McDonald's (NYSE:MCD) just can't catch a break. First, Burger King shows that fast-food joints can still successfully grow sales; now Wendy's (NASDAQ:WEN) has reported higher quarterly comparable sales as well.
At a time when McDonald's is complaining that fast-casual chains are eating its lunch (and breakfast and dinner, too), the burger joint's fast-food brethren are showing it's possible to not only survive in this environment, but thrive, too.
First impressions count
What really must goad McDonald's is that Wendy's is succeeding by projecting a better, more upscale image, something the Golden Arches is failing miserably at.
Where Wendy's recorded a 2% increase in comps on the strength of fancier menu items like the Bacon Portabella Melt on Brioche and the expansion of its Image Activation program, McDonald's reported total revenues tumbled 10% in the second quarter, with U.S. comparable sales dropping 2% from the year-ago period. This despite its own attempts to spruce up its image with trendy foods like kale bowls, lobster rolls, and sirloin burgers.
So, why is Wendy's able to do it, but not McDonald's? Reputation.
McDonald's has long been the go-to place for families wanting decent food at a good value. Coffee in the morning, and burgers and fries throughout the day were the main reasons McDonald's was able to grow into the worldwide empire it presides over today.
But the crown is weighing heavy on its head, and in the mistaken belief that it has to change in order to appeal to some millennial consumer archetype in search of a better class of burger, McDonald's changed its menu.
With the elevation of Steve Easterbrook to CEO, his vision of McDonald's as a "modern, progressive burger company" sends the wrong message to its core customers.
You are what you eat?
McDonald's isn't some high-falutin' burger bistro; its customers are the low- and middle-income crowd looking to feed a family a satisfying meal at a discount.
It's why Burger King's parent Restaurant Brands International (NYSE:QSR) has been a success. It's been focusing on a limited bundle of items at the value end of its menu, and consumers are flocking to it.
Yet Wendy's seems to be a bit of an anomaly.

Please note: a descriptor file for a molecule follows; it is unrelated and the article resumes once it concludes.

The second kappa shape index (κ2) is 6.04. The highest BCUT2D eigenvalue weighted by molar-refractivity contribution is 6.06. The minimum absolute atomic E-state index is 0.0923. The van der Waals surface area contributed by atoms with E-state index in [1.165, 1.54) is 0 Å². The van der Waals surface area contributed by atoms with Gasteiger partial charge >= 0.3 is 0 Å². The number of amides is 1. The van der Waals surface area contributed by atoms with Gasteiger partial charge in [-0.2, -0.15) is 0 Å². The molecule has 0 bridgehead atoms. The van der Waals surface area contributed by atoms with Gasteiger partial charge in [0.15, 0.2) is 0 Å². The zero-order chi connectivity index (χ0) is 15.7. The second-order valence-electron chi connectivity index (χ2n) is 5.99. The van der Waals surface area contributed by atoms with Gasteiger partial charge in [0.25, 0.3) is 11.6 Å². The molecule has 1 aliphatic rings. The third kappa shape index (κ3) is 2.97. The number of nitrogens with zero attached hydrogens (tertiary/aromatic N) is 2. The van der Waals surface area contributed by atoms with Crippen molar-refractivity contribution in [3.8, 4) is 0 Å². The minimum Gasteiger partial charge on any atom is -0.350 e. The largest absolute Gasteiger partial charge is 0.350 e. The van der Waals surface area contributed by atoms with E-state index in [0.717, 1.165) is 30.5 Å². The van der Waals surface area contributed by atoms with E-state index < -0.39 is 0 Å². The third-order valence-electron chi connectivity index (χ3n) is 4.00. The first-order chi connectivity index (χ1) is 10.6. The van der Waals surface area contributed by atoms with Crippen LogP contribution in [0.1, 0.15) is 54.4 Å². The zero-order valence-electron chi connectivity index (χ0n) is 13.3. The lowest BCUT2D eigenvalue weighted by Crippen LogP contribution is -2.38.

It opened its 1,000th enhanced-image restaurant earlier this month and plans to have 60% of its stores remodeled and upgraded by 2020.
It's always been about appearances
Importantly, the Image Activation program is leading to more customer traffic and greater sales. Wendy's reported that restaurants that underwent the extreme makeover contributed 170 basis points to the 2.4% increase in comps and helped it achieve a 40 basis point improvement in its restaurant operating margin. Further, company-owned restaurants -- which have a much higher rate of conversion to the Image Activation program -- saw a larger increase in comps than franchised restaurants did.
Because the franchisees are footing the bill for the makeover (Wendy's does offer a financing program for them), it's been a slower conversion rate. But as Wendy's refranchises its restaurants, or sells company-owned stores to franchisees -- it wants to own just 5% of the total restaurants in the system -- it is only considering those who are committed to participating in the Image Activation program.
How is it possible that an upgraded Wendy's is succeeding where McDonald's is not?
The difference is Wendy's has always been considered more of a better burger chain than McDonald's (or Burger King, for that matter). The chain's square burgers were always marketed as a step up from the competition. Its food, while not necessarily thought of as healthier, projected an image that it was of greater quality, regardless of whether that was true or not.
So, a Wendy's that's gives its restaurants an upgraded appearance is not such a stretch as it is for McDonald's to suddenly ascribe to itself an image completely out of character with its roots.
A simple recipe for success
But like Burger King and Sonic, Wendy's also keeps its menu relatively simple. It may dabble with portobello mushrooms and brioche, but it's still a bacon burger in the end. It's not going too far off the reservation. Moreover, its menu remains limited in size and scope with hundreds of fewer options.
Although McDonald's says it wants to limit its menu, it keeps introducing new limited-time offers, items that franchisees are loathe to foot the bill for.
McDonald's needs to get its menu under control and focus intently on the value end of it. It also needs to stop pretending it's something it's not.
The burger chain's rivals have all seemingly figured out that by playing to their strengths, they can easily defend against the encroachment fast-casual chains are making on the industry. McDonald's is instead chasing those chains, and it's losing in the process.